Saturday, 24 August 2013

Lab Burgers, Vegetarian Girlfriends and Peppa Pig (unedited version) - South Shropshire Journal 16/8/13

Regular readers may be aware that I frequently make reference to burgers in this column: 2nd August, barbecue burgers; 5th July George Osborne burgers. Earlier in the year I probably alluded to horse burgers. Call me a band-wagon hopper-onner, but I write about food, and it would seem that 2013 is the year of the burger.

I was all set to write a nice clean burgerless column this week until some maniac scientists gave us the stem cell burger, and I couldn’t really not mention it. Burger me! This burger, that grew from cow cells in a petri-dish at the cost of £215,000 could possibly be the future of meat, apparently. Meat that has not come from an animal, that has not had to munch away at millions of tons of costly food that could otherwise be used for feeding humans, that has not had to be killed in a slaughterhouse, and that has not farted loads of hot methane into our fragile atmosphere. And it’ll cost you less than 250 grand for a quarter-pounder. Bargain.

I was watching the BBC breakfast programme the other day (which I like to do when Susanna Reid is on and the kids aren’t making me switch over to Peppa Pig), and there was a vegetarian zealot proclaiming that test-tube meat is a really very sensible, viable and not remotely crackers way of feeding the carnivorous world.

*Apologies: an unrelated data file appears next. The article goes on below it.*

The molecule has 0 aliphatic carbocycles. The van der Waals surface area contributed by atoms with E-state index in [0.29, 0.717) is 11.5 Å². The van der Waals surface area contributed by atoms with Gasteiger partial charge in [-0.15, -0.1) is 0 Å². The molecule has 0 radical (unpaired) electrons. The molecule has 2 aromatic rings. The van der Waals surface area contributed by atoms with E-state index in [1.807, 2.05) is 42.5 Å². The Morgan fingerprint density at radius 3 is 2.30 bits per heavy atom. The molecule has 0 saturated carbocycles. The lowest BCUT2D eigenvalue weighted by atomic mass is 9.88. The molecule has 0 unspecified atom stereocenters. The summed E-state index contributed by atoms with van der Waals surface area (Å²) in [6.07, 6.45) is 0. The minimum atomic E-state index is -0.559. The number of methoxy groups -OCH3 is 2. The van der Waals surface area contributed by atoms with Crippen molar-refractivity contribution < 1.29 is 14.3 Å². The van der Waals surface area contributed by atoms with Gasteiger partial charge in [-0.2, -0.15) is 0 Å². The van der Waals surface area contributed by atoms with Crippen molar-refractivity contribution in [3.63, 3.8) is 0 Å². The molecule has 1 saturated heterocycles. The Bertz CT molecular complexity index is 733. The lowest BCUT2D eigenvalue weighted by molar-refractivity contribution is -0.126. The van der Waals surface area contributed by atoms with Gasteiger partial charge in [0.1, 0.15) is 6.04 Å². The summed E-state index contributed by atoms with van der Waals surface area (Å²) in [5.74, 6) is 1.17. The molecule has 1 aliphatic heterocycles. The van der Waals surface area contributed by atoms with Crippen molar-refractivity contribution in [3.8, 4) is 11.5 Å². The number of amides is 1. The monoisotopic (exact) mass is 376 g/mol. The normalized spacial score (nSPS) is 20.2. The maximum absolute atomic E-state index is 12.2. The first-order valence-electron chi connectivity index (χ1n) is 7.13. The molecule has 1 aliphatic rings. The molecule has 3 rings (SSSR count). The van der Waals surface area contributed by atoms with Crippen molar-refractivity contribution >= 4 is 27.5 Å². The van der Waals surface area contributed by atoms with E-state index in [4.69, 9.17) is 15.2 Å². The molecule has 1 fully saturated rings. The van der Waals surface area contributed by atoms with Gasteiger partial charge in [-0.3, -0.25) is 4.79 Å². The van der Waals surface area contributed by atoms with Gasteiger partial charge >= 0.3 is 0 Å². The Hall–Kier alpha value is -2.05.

I had a vegetarian zealot girlfriend many years ago, and it didn’t work out. Vegetarianism and I do not mix. I don’t want to be all Jeremy Clarkson over this, but Veggies kind of need to get over it. Don’t eat meat, it’s fine; just don’t try to make the rest of us feel bad about it, and don’t make us eat petri-meat. I have some good friends who swing that way and good luck to them. My mate Lydia (straight-up vegetarian, who enjoys the odd sausage roll) writes a lovely blog about not particularly not being a vegetarian at

The future of meat production should not come from laboratories, but from us, the people who eat and demand it. Globally I’ve got nothing, but locally maybe I have something: look for the best meat available, the stuff that is (literally) not costing the earth. Ask supermarkets and butchers about the sustainability of their produce. Buy less meat but make it go further. I’ll happily give you at least five suggestions as to how to make a pig’s head go a very long way, should you be interested.

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